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Health Policy. 2016 Sep;120(9):1040-50. doi: 10.1016/j.healthpol.2016.07.019. Epub 2016 Aug 3.

Socioeconomic gradient in health in Canada: Is the gap widening or narrowing?

Author information

1
School of Health Administration, Faculty of Health Professions, Dalhousie University, 5161 George Street, Suite 700, Halifax, NS B3J 1M7, Canada. Electronic address: m.hajizadeh@dal.ca.
2
Geriatric Medicine Research, Faculty of Medicine, Dalhousie University, Canada.

Abstract

BACKGROUND:

Notwithstanding a general improvement in health status, the socioeconomic gradient in health remains a public health challenge worldwide.

OBJECTIVE:

Using longitudinal data from the National Population Health Survey (NPHS, n=17,276), we examined trends in socioeconomic gradients in two health indicators, viz. the Health Utility Index (HUI) and the Frailty Index (FI), among Canadian adults (25 years and older) between 1998/9-2010/11.

METHODS:

The relative and slope indices of inequality (RII and SII, respectively) were employed to summarize income- and education-based inequality in the FI and the HUI in Canada as whole, and in five regions: the Atlantic provinces, Quebec, Ontario, the Prairies and British Columbia.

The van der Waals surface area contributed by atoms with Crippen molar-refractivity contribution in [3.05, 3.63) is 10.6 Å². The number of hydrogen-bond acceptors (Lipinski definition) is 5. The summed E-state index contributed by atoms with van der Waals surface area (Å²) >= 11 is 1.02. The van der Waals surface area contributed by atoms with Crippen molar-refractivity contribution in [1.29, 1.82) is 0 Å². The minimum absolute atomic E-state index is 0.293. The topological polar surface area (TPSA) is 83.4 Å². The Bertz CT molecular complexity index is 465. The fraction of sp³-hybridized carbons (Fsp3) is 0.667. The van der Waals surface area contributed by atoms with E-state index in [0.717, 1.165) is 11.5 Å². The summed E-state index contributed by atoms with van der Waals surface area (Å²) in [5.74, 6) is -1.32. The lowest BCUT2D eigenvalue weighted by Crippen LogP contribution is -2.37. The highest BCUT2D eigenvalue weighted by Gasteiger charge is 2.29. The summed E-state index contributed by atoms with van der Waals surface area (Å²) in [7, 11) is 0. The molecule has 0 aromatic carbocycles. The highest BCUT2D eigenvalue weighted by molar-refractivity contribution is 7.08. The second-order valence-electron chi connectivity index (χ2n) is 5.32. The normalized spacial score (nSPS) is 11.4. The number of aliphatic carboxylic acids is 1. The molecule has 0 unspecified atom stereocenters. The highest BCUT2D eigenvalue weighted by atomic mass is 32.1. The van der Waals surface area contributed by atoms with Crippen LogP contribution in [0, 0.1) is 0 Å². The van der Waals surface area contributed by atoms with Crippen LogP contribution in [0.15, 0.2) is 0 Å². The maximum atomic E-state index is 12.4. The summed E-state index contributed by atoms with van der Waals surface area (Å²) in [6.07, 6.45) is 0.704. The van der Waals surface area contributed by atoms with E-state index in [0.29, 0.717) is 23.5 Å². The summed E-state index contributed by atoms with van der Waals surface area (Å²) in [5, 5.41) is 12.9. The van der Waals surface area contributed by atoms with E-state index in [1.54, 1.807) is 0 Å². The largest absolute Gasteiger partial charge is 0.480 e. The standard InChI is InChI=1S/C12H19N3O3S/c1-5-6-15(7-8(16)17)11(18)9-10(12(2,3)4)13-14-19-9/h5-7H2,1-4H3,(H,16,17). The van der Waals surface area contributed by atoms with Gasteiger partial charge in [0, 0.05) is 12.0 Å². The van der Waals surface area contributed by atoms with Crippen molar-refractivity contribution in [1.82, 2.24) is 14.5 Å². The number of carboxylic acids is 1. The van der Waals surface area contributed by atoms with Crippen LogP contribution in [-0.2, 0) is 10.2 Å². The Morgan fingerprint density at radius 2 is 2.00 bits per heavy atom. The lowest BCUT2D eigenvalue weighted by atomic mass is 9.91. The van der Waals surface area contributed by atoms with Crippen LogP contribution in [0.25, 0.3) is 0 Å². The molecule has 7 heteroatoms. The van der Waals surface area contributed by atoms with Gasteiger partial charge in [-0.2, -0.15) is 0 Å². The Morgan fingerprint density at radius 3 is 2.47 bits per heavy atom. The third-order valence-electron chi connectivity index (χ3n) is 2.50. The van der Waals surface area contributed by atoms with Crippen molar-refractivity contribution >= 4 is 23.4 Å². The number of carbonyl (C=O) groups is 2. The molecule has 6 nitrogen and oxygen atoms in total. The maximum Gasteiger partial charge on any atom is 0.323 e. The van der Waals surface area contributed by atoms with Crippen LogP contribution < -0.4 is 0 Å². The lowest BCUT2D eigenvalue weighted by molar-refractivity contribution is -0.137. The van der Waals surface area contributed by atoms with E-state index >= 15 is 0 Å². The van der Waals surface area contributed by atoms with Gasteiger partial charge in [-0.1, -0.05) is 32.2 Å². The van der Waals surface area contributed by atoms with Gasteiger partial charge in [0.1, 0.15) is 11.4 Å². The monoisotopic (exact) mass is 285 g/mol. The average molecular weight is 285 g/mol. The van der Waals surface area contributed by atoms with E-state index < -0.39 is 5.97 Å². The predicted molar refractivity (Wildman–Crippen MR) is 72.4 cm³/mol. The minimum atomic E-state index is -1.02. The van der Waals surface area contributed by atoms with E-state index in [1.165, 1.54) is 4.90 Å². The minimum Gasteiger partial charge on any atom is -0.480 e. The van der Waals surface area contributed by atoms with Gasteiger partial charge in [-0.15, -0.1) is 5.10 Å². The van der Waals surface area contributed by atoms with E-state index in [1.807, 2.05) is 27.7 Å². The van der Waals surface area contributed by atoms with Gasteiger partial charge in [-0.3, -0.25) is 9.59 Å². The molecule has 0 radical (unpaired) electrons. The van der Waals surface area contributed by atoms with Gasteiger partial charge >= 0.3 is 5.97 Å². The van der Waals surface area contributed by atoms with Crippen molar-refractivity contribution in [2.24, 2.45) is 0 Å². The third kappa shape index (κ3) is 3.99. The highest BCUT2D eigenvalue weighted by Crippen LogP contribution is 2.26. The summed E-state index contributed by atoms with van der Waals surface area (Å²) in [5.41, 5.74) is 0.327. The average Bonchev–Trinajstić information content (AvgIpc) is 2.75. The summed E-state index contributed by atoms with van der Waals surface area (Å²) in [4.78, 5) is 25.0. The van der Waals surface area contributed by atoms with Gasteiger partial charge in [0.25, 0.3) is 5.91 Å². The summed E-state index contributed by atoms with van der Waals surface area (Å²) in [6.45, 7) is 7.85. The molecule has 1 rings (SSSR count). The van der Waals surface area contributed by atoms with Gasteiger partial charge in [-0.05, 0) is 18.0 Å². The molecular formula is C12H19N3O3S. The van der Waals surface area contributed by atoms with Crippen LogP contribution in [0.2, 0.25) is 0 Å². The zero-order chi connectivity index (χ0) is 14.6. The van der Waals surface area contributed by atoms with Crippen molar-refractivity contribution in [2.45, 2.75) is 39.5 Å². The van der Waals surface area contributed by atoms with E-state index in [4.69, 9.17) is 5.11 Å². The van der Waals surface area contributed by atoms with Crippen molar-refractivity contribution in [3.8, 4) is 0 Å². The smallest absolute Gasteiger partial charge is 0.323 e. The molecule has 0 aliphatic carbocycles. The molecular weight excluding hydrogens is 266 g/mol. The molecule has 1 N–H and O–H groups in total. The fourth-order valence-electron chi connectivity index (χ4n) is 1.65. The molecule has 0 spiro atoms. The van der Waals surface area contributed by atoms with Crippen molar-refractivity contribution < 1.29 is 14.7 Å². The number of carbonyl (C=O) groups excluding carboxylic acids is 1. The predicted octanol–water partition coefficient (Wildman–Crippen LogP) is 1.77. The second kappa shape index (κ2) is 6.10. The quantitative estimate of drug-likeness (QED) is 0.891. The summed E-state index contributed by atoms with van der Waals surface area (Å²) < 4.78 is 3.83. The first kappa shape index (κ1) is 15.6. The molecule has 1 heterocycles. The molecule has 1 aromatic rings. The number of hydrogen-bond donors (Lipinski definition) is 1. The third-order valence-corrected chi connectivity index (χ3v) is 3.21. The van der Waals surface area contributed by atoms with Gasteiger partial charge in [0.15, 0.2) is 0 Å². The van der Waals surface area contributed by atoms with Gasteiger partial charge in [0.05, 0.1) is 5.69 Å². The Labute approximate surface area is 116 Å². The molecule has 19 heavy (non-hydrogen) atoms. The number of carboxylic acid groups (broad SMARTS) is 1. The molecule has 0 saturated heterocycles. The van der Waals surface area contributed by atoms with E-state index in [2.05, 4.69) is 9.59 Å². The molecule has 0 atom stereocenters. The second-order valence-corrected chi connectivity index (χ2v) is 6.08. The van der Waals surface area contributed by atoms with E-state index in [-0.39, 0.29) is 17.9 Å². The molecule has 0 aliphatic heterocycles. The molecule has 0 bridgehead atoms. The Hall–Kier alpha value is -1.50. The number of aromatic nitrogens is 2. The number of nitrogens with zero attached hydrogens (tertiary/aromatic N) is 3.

RESULTS:

We found that education- and income-related inequalities in health were present in all five regions of Canada. The estimated RIIs and SIIs suggested that education-related inequalities in the FI and the HUI increased among women. The results also revealed that relative and absolute income-related inequalities in the HUI increased in Canada, especially among women. Both absolute and relative inequalities indicated that income-related inequalities in the HUI increased in Quebec and in the Prairies over time.

CONCLUSION:

Persistent and growing socioeconomic inequalities in health in Canada over the past one and half decades should warrant more attention. The mechanisms underlying socioeconomic-related inequalities in Canada are less clear. Therefore, further studies are required to identify effective polices to reduce the socioeconomic gradient in health in Canada.

KEYWORDS:

Canada; Education; Frailty Index; Health Utility Index; Income; Socioeconomic inequalities

PMID:
27523425
DOI:
10.1016/j.healthpol.2016.07.019
[Indexed for MEDLINE]

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